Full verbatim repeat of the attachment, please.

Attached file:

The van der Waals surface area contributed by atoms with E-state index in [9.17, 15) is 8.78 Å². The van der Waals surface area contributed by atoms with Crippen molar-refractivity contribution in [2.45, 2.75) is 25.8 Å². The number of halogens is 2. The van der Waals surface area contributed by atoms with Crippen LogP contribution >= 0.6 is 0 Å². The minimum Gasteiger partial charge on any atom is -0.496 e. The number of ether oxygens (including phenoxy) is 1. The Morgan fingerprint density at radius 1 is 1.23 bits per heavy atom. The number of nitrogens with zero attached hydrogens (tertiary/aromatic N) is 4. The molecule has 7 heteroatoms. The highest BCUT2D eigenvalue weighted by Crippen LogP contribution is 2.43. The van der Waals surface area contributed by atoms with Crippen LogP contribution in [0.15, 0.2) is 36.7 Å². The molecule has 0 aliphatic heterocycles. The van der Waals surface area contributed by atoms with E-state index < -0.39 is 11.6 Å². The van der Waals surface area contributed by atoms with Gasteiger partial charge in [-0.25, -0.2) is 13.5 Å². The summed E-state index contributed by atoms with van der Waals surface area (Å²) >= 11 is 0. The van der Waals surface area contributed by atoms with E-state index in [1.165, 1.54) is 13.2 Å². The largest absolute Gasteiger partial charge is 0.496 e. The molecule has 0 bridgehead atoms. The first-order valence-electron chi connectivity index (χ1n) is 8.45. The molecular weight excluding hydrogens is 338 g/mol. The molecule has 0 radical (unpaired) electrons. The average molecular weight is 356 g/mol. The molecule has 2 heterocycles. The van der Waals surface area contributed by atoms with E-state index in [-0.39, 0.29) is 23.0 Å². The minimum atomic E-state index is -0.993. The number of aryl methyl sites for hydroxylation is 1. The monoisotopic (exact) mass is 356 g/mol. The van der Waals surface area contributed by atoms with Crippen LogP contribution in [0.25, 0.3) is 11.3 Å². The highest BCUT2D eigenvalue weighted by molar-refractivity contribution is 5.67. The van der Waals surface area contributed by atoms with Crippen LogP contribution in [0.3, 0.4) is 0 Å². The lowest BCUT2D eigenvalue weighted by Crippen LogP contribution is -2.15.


The van der Waals surface area contributed by atoms with E-state index in [9.17, 15) is 8.78 Å². The van der Waals surface area contributed by atoms with Crippen molar-refractivity contribution in [2.45, 2.75) is 25.8 Å². The number of halogens is 2. The van der Waals surface area contributed by atoms with Crippen LogP contribution >= 0.6 is 0 Å². The minimum Gasteiger partial charge on any atom is -0.496 e. The number of ether oxygens (including phenoxy) is 1. The Morgan fingerprint density at radius 1 is 1.23 bits per heavy atom. The number of nitrogens with zero attached hydrogens (tertiary/aromatic N) is 4. The molecule has 7 heteroatoms. The highest BCUT2D eigenvalue weighted by Crippen LogP contribution is 2.43. The van der Waals surface area contributed by atoms with Crippen LogP contribution in [0.15, 0.2) is 36.7 Å². The molecule has 0 aliphatic heterocycles. The van der Waals surface area contributed by atoms with E-state index < -0.39 is 11.6 Å². The van der Waals surface area contributed by atoms with Gasteiger partial charge in [-0.25, -0.2) is 13.5 Å². The summed E-state index contributed by atoms with van der Waals surface area (Å²) >= 11 is 0. The van der Waals surface area contributed by atoms with E-state index in [1.165, 1.54) is 13.2 Å². The largest absolute Gasteiger partial charge is 0.496 e. The molecule has 0 bridgehead atoms. The first-order valence-electron chi connectivity index (χ1n) is 8.45. The molecular weight excluding hydrogens is 338 g/mol. The molecule has 0 radical (unpaired) electrons. The average molecular weight is 356 g/mol. The molecule has 2 heterocycles. The van der Waals surface area contributed by atoms with E-state index in [-0.39, 0.29) is 23.0 Å². The minimum atomic E-state index is -0.993. The number of aryl methyl sites for hydroxylation is 1. The monoisotopic (exact) mass is 356 g/mol. The van der Waals surface area contributed by atoms with Crippen LogP contribution in [0.25, 0.3) is 11.3 Å². The highest BCUT2D eigenvalue weighted by molar-refractivity contribution is 5.67. The van der Waals surface area contributed by atoms with Crippen LogP contribution in [0.3, 0.4) is 0 Å². The lowest BCUT2D eigenvalue weighted by Crippen LogP contribution is -2.15.